THE WASHINGTON POST
When Wells Fargo opened its first high-tech branch three years ago in Washington’s NoMa neighborhood, it did away with desks and replaced traditional counters with large touch-screen ATMs.
Also gone from its location: tellers.
Instead, the 1,000-square-foot branch has a handful of tablet-toting employees to help customers navigate technology to deposit checks, apply for loans or open savings accounts.
It’s a model that’s being replicated throughout the region, leading to a shift in the number — and types — of employees at area banks.
The number of bank tellers in the region has dropped by nearly half in the past 10 years, from 10,980 in 2005 to 5,990 in 2015, outpacing a 17 percent drop nationally, according to data from the Bureau of Labor Statistics. Overall employment in the Washington region rose 7.3 percent in the same period.
Median annual pay for tellers, meanwhile, has risen 35 percent, to $32,250 as tellers are increasingly required to be well-versed in technology.
A recent report by Citigroup estimates that an additional 30 percent of U.S. banking jobs could be eliminated by 2025 as financial firms shutter branches and invest more heavily in technology.
Traffic in branches is down dramatically. You just don’t need that many branches anymore.”
-Ronald D. Paul, community bank chief executive
“There has been a tremendous change in the mix of bank employees, with a much greater reliance on tech workers,” said Bert Ely, a banking industry consultant in Alexandria, Virginia. “Banks are cutting a lot of so-called back-office processing jobs — and that is something that will continue.”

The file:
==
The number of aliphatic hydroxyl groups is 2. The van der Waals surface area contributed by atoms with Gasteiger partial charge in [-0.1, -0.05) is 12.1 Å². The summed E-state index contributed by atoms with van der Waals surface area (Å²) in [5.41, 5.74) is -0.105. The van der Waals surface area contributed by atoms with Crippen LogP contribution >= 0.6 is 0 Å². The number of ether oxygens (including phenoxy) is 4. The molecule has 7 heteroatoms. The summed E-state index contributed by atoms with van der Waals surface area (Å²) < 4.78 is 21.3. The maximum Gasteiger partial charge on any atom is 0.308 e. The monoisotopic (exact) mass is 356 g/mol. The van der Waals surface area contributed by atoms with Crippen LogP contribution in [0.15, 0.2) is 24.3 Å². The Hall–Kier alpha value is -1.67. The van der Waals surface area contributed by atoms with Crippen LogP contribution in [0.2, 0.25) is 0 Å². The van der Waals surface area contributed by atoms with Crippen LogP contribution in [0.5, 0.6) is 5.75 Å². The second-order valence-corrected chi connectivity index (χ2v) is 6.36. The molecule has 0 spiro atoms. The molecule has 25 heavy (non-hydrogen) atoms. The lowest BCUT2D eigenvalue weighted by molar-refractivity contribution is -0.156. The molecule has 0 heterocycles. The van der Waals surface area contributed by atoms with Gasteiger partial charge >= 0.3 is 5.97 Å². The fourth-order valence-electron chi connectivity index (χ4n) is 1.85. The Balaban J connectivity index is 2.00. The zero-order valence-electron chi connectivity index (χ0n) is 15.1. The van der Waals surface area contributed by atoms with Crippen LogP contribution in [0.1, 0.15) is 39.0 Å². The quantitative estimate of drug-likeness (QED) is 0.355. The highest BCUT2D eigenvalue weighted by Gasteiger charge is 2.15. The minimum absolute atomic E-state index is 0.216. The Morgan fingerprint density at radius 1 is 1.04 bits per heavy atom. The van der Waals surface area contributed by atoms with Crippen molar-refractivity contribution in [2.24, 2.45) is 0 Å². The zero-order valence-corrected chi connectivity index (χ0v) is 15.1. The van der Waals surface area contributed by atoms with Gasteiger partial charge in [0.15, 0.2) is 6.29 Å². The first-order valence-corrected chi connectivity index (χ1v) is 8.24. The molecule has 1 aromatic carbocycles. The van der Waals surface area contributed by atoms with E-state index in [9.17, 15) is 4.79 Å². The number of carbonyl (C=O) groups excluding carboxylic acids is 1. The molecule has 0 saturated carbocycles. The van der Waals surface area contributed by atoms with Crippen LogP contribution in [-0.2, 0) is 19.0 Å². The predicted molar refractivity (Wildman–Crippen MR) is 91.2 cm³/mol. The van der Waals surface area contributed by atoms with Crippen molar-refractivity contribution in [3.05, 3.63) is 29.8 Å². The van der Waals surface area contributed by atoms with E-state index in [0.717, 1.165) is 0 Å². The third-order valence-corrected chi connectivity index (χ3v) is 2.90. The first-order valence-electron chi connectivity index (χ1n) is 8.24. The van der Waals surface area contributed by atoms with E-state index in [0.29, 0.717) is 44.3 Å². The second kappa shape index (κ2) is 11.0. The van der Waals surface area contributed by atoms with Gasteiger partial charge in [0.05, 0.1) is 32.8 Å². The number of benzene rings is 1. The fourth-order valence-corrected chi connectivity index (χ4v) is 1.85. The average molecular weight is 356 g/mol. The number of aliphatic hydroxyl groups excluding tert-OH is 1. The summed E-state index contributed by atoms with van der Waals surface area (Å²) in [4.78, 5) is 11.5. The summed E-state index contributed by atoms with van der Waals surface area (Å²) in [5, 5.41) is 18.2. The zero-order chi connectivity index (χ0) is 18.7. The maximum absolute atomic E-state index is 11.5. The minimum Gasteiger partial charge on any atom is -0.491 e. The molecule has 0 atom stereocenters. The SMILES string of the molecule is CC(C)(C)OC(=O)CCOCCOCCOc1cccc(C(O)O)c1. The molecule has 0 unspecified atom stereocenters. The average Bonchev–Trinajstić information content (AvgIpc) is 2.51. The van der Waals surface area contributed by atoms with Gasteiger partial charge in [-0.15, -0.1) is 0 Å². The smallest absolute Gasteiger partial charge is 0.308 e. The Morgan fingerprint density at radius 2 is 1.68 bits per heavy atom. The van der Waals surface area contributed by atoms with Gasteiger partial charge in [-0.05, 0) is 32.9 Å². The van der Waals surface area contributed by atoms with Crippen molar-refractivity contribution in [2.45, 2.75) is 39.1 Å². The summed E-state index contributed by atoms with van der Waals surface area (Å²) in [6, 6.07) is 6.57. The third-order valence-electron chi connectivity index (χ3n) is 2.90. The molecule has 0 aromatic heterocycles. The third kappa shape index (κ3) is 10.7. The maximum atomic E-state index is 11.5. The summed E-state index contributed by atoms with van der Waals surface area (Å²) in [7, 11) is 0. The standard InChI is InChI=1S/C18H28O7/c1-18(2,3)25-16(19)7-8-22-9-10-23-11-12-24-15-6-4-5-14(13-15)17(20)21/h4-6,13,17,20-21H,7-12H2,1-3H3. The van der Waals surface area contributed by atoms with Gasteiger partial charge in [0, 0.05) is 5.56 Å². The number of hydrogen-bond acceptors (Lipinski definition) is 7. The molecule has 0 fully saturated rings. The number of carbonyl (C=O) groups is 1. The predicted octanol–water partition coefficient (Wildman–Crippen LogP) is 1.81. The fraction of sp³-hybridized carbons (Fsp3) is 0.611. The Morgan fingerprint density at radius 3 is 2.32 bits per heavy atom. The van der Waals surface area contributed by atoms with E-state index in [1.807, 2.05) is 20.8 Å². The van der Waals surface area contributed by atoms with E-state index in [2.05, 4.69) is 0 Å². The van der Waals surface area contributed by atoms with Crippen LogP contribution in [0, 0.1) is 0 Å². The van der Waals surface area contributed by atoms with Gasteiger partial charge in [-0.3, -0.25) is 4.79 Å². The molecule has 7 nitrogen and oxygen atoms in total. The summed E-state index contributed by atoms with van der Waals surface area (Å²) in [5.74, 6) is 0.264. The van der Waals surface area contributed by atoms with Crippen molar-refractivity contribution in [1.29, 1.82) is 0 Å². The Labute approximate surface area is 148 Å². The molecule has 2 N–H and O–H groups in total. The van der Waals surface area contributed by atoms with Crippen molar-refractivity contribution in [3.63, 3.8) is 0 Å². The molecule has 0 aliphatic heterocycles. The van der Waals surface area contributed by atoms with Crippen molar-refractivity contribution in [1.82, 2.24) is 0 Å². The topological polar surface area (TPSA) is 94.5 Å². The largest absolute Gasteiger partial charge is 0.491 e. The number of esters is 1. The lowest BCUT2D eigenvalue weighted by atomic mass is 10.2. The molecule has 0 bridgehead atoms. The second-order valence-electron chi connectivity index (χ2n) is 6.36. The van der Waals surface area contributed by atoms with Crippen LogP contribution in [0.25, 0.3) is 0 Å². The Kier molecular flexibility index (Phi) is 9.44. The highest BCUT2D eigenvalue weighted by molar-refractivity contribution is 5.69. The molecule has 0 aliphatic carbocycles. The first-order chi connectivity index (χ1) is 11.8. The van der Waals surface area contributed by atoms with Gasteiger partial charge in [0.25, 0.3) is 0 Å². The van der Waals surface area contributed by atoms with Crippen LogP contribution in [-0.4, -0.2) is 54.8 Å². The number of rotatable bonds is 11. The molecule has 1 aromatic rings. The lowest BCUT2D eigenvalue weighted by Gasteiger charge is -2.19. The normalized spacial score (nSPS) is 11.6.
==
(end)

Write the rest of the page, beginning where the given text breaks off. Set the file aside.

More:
Experts say the trend is likely to be magnified in the Washington area, where an influx of young professionals and tech-savvy customers has ushered in a number of high-tech branches that require few employees. Recent bank mergers and branch closings have contributed to shrinkage in the pool of jobs.
“Traffic in branches is down dramatically,” said Ronald D. Paul, chief executive of Bethesda-based Eagle Bancorp, the region’s largest community bank. “You just don’t need that many branches anymore.”
As a result, the company has closed less-frequented branches following its 2014 acquisition of Virginia Heritage Bank and moved others into smaller spaces. It also is adding more high-tech workers, including computer programmers and commercial deposit officers who can help troubleshoot technology, to its ranks.
The number of bank branches in the Washington region has been steadily dropping in recent years. Last year, the area had 1,697 branches, 84 fewer than it did in 2010, according to data from the Federal Deposit Insurance Corp.
“It was the ATM that started this spiral 25 or 30 years ago,” said Stephen Fuller, an economist and senior adviser at George Mason University’s Center for Regional Analysis. “We’ve just about replaced the need to have people in those spaces.”
Indeed, nearly four in 10 U.S. residents have not visited a bank or credit union branch in at least six months, according to a survey by Bankrate.com, a New York-based personal-finance information company. When customers do stop by the bank, it is generally for financial consultations or to open accounts, not routine transactions, the survey found.
“The bank as it is today is becoming more interactional and less transactional,” said David M. Glaser, a vice president at Washington-based National Capital Bank. “When people come in, it’s with a more complex question or to open an account. If they just need to deposit a check — well, they can do that at the ATM.”